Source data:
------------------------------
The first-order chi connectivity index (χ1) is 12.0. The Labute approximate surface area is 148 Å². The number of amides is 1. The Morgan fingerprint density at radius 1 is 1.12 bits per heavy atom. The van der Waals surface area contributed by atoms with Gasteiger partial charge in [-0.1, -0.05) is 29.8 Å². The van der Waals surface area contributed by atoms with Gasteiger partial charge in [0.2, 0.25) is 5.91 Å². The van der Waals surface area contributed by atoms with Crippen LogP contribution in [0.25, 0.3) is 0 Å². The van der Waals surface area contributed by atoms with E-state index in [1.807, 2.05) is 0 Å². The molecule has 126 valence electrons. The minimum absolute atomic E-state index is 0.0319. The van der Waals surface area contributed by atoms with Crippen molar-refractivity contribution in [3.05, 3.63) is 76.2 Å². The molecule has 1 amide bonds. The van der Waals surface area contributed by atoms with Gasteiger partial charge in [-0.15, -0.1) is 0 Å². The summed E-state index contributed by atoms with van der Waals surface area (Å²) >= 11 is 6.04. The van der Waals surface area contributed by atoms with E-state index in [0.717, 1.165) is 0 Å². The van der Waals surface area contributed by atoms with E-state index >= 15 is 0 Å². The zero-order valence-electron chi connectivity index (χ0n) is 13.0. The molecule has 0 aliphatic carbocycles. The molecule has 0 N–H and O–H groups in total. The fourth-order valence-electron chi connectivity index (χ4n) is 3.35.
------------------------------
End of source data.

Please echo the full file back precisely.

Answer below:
The first-order chi connectivity index (χ1) is 12.0. The Labute approximate surface area is 148 Å². The number of amides is 1. The Morgan fingerprint density at radius 1 is 1.12 bits per heavy atom. The van der Waals surface area contributed by atoms with Gasteiger partial charge in [-0.1, -0.05) is 29.8 Å². The van der Waals surface area contributed by atoms with Gasteiger partial charge in [0.2, 0.25) is 5.91 Å². The van der Waals surface area contributed by atoms with Crippen LogP contribution in [0.25, 0.3) is 0 Å². The van der Waals surface area contributed by atoms with E-state index in [1.807, 2.05) is 0 Å². The molecule has 126 valence electrons. The minimum absolute atomic E-state index is 0.0319. The van der Waals surface area contributed by atoms with Crippen molar-refractivity contribution in [3.05, 3.63) is 76.2 Å². The molecule has 1 amide bonds. The van der Waals surface area contributed by atoms with Gasteiger partial charge in [-0.15, -0.1) is 0 Å². The summed E-state index contributed by atoms with van der Waals surface area (Å²) >= 11 is 6.04. The van der Waals surface area contributed by atoms with E-state index in [0.717, 1.165) is 0 Å². The van der Waals surface area contributed by atoms with E-state index >= 15 is 0 Å². The zero-order valence-electron chi connectivity index (χ0n) is 13.0. The molecule has 0 aliphatic carbocycles. The molecule has 0 N–H and O–H groups in total. The fourth-order valence-electron chi connectivity index (χ4n) is 3.35.